Mechanism of promoter repression by Lac repressor–DNA loops

Department of Biochemistry and Molecular Biology, Mayo Clinic College of Medicine, 200 First Street Southwest, Rochester, MN 55905, USA.
Nucleic Acids Research (Impact Factor: 8.81). 01/2013; 41(1):156–166. DOI: 10.1093/nar/gks1011

ABSTRACT The Escherichia coli lactose (lac) operon encodes the first genetic switch to be discovered, and lac remains a paradigm for studying negative and positive control of gene expression. Negative control is believed to involve competition of RNA polymerase and Lac repressor for overlapping binding sites. Contributions to the local Lac repres-sor concentration come from free repressor and re-pressor delivered to the operator from remote auxiliary operators by DNA looping. Long-standing questions persist concerning the actual role of DNA looping in the mechanism of promoter repression. Here, we use experiments in living bacteria to resolve four of these questions. We show that the distance dependence of repression enhancement is comparable for upstream and downstream auxiliary operators, confirming the hypothesis that repressor concentration increase is the principal mechanism of repression loops. We find that as few as four turns of DNA can be constrained in a stable loop by Lac repressor. We show that RNA polymerase is not trapped at repressed promoters. Finally, we show that constraining a promoter in a tight DNA loop is sufficient for repression even when promoter and operator do not overlap.

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    ABSTRACT: Tethered particle motion (TPM) experiments can be used to detect time-resolved loop formation in a single DNA molecule by measuring changes in the length of a DNA tether. Interpretation of such experiments is greatly aided by computer simulations of DNA looping which allow one to analyze the structure of the looped DNA and estimate DNA-protein binding constants specific for the loop formation process. We here present a new Monte Carlo scheme for accurate simulation of DNA configurations subject to geometric constraints and apply this method to Lac repressor mediated DNA looping, comparing the simulation results with new experimental data obtained by the TPM technique. Our simulations, taking into account the details of attachment of DNA ends and fluctuations of the looped subsegment of the DNA, reveal the origin of the double-peaked distribution of RMS values observed by TPM experiments by showing that the average RMS value for anti-parallel loop types is smaller than that of parallel loop types. The simulations also reveal that the looping probabilities for the anti-parallel loop types are significantly higher than those of the parallel loop types, even for loops of length 600 and 900 base pairs, and that the correct proportion between the heights of the peaks in the distribution can only be attained when loops with flexible Lac repressor conformation are taken into account. Comparison of the in silico and in vitro results yields estimates for the dissociation constants characterizing the binding affinity between O1 and Oid DNA operators and the dimeric arms of the Lac repressor.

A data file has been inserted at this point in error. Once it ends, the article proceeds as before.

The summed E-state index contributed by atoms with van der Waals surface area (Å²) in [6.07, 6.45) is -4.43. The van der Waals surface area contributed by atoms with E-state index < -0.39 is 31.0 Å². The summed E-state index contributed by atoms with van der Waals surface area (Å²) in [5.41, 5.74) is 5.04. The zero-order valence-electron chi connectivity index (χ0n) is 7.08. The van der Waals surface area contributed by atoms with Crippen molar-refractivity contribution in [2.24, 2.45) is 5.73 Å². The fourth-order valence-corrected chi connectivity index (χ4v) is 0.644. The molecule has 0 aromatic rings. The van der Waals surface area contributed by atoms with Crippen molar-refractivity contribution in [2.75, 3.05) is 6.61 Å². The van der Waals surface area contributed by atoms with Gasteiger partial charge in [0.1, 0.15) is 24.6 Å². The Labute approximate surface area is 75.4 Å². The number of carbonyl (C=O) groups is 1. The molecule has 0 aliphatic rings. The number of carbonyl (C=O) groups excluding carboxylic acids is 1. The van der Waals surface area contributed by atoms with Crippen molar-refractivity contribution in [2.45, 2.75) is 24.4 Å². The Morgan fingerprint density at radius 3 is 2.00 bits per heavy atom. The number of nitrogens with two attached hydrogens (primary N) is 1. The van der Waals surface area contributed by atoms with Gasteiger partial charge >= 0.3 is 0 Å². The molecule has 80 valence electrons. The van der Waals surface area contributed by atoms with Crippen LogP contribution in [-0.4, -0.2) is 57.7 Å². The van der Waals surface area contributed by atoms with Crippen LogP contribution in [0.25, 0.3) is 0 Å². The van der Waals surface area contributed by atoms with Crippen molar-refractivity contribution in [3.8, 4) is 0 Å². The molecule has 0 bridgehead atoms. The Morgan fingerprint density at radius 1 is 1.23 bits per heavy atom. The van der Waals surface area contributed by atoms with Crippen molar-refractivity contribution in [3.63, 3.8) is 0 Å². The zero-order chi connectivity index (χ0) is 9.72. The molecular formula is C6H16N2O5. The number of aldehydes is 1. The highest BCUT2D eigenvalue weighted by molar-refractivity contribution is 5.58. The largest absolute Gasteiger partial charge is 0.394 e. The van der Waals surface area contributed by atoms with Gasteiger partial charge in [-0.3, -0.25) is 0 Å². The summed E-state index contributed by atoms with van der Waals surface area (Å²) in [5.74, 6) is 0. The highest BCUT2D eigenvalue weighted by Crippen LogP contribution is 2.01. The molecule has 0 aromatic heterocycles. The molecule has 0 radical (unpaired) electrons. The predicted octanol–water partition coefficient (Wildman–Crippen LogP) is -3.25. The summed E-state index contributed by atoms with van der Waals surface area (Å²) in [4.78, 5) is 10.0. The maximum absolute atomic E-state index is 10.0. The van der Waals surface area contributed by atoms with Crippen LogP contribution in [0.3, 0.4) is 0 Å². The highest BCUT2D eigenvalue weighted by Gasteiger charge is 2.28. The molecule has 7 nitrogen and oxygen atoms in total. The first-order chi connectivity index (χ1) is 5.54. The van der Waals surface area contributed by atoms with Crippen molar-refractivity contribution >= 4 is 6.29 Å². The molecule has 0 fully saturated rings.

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Jun 5, 2014